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Cleaning a coffee grinder?

I have a KRUPS coffee grinder that uses a spinning blade. The machine cannot be immersed in water. I once heard something about using stale bread in a cycle to absorb the old residue. Would uncooked rice do the same thing or might it leave its own residue?

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  1. Uncooked rice is what I use to clean mine after grinding spices, wipes straight off and no-one has yet complained that their coffee tastes slightly like a curry!



    1 Reply
    1. re: litrelord

      I also used to use uncooked rice. Now I have a Cuisinart model with a removable bowl that goes in the dishwasher. But the rice worked fine.

    2. i have used uncooked rice
      toothpick to clean out screws in base

      1. If you're using for both spices and coffee, I'd recommend getting two, they're fairly cheap.

        3 Replies
        1. re: treb

          *sigh* I just found out my housemate has been using the grinder I use only for spices (since I don't drink coffee) for coffee.

          1. re: Ruth Lafler

            Luckily that turn of events will not be a big deal. Coffee is not as strong as most spices so a quick wipe should do the trick.

            1. re: chefj

              Yeah, I'm just annoyed because (a) I didn't know she was doing it, and (b) when I found out she was I specifically asked her to clean it as soon as she was done, so the plastic wouldn't have time to absorb the oils, and she didn't. Even though I cleaned it, it still smells of coffee, so I'll have to try the white rice trick.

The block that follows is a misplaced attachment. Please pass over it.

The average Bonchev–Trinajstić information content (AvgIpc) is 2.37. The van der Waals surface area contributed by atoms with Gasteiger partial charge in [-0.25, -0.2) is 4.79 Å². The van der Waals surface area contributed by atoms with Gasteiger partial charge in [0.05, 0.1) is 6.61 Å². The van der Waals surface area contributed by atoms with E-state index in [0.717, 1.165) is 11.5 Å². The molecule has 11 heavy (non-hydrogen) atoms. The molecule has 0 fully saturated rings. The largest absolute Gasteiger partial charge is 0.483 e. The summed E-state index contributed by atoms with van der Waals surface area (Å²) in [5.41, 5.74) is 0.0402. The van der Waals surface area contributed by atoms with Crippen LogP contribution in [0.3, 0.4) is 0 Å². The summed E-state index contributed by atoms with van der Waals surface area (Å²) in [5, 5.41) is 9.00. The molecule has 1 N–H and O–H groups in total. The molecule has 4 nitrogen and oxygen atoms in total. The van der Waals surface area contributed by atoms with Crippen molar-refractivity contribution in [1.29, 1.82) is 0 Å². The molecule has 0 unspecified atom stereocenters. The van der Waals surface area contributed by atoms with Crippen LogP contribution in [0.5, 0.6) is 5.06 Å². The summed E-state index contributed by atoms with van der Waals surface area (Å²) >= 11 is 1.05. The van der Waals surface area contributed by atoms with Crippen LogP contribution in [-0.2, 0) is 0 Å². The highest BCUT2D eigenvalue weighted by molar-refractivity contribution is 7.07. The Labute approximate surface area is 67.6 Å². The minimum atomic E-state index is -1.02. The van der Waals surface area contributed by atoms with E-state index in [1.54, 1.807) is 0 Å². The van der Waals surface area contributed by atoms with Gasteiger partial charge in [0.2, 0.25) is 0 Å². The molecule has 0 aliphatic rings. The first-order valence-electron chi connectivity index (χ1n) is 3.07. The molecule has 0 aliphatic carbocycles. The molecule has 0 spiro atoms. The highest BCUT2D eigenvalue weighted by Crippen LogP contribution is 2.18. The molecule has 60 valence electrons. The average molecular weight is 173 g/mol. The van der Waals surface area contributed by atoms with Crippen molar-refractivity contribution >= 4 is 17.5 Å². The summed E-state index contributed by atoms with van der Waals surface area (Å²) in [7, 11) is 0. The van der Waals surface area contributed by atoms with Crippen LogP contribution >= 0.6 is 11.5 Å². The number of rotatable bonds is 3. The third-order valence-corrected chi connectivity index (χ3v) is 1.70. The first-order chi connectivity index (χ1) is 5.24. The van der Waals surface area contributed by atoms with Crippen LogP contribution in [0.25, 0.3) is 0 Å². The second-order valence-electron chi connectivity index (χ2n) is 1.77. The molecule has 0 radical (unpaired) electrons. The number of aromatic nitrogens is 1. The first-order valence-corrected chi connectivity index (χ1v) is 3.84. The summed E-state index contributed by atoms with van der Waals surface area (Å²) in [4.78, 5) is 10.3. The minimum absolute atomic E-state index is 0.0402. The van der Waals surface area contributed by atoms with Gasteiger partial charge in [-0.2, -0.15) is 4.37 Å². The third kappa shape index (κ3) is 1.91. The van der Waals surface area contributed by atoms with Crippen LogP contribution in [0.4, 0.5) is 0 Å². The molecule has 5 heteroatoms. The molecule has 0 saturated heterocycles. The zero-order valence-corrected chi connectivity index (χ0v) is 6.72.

2. I use a piece of bread without the crust and whir half through, toss it out and then the other half. Works for me every time.

          1. I use kosher salt in mine. Then wipe out with a damp paper towel.

            1. uncooked white rice works for me, but I do recommend having one for coffee and one for spices.

              1. If it is the kind where the plastic Lid fits into the Grinding Cup be careful of the raw Rice. I had a Friend try it with mine and it broke the Lid. Granted it was many years old.

                1. If you don't want to risk the lid with rice, try grinding some coarse salt, or sugar. Either of those is also good at absorbing oils from previous use (whether coffee or spices). The powdery result wipes out easily -- first with a dry paper towel, then with a damp one, then a final firm wipe to dry, and air-dry before putting the lid back on.

                  1. Ill suggest instant rice over raw rice. The instant will leave no oils behind. The desiccated rice will absorb the coffee oils as well

                    2 Replies
                    1. re: scubadoo97

                      +1 on instant ('Minute') rice.

                      It's much more friable than uncooked rice, so wear on your blades (or burrs, for any burr grinder) is significantly reduced. Also, it's pre-cooked condition prepares it for absorption (which is why it only takes a 'minute' to cook) & allows it to absorb more oils/odors than uncooked rice.

                      Always use instant/'Minute' rice in your coffee (& spice) grinders!!


                    2. Interesting idea with the rice, but wouldn't that possibly dull the blade too? I've always just used vinegar then wiped it out well with a wet towel.

                      1. I too use uncooked rice or salt for this. Sometimes I wipe it out with a vinegar/water mixture if the spice I was grinding was a smelly one.